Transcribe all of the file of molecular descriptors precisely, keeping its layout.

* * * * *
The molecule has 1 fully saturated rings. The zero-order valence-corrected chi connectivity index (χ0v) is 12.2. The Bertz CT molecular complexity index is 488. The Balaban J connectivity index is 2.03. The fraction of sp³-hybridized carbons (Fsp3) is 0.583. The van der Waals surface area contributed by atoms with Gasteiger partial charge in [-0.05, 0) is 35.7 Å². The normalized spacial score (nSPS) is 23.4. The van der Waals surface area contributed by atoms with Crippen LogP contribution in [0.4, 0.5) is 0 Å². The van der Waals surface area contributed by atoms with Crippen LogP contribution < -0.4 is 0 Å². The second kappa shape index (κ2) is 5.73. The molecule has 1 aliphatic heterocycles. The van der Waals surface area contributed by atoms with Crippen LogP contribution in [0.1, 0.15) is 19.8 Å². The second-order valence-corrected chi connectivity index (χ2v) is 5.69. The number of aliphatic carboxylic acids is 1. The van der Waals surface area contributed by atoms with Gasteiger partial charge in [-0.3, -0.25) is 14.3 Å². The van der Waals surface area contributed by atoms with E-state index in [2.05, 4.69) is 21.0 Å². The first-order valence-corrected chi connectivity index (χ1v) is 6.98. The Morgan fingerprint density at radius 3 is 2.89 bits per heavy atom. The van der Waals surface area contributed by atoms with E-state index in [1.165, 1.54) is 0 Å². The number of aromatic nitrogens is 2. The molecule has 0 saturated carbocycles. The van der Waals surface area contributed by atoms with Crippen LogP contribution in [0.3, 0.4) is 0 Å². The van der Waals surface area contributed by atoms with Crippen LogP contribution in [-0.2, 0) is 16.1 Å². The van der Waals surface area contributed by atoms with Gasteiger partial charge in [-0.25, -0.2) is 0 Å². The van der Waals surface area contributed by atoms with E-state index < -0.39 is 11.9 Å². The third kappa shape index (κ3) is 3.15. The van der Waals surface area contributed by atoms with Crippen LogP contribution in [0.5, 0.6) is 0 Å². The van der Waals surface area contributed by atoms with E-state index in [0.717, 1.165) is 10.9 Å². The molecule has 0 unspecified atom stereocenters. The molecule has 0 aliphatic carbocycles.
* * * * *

The molecule has 1 fully saturated rings. The zero-order valence-corrected chi connectivity index (χ0v) is 12.2. The Bertz CT molecular complexity index is 488. The Balaban J connectivity index is 2.03. The fraction of sp³-hybridized carbons (Fsp3) is 0.583. The van der Waals surface area contributed by atoms with Gasteiger partial charge in [-0.05, 0) is 35.7 Å². The normalized spacial score (nSPS) is 23.4. The van der Waals surface area contributed by atoms with Crippen LogP contribution in [0.4, 0.5) is 0 Å². The van der Waals surface area contributed by atoms with Crippen LogP contribution < -0.4 is 0 Å². The second kappa shape index (κ2) is 5.73. The molecule has 1 aliphatic heterocycles. The van der Waals surface area contributed by atoms with Crippen LogP contribution in [0.1, 0.15) is 19.8 Å². The second-order valence-corrected chi connectivity index (χ2v) is 5.69. The number of aliphatic carboxylic acids is 1. The van der Waals surface area contributed by atoms with Gasteiger partial charge in [-0.3, -0.25) is 14.3 Å². The van der Waals surface area contributed by atoms with E-state index in [2.05, 4.69) is 21.0 Å². The first-order valence-corrected chi connectivity index (χ1v) is 6.98. The Morgan fingerprint density at radius 3 is 2.89 bits per heavy atom. The van der Waals surface area contributed by atoms with E-state index in [1.165, 1.54) is 0 Å². The number of aromatic nitrogens is 2. The molecule has 0 saturated carbocycles. The van der Waals surface area contributed by atoms with Crippen LogP contribution in [0.3, 0.4) is 0 Å². The van der Waals surface area contributed by atoms with Crippen LogP contribution in [-0.2, 0) is 16.1 Å². The van der Waals surface area contributed by atoms with Gasteiger partial charge in [-0.25, -0.2) is 0 Å². The van der Waals surface area contributed by atoms with E-state index < -0.39 is 11.9 Å². The third kappa shape index (κ3) is 3.15. The van der Waals surface area contributed by atoms with Crippen LogP contribution in [0.5, 0.6) is 0 Å². The van der Waals surface area contributed by atoms with E-state index in [0.717, 1.165) is 10.9 Å². The molecule has 0 unspecified atom stereocenters. The molecule has 0 aliphatic carbocycles.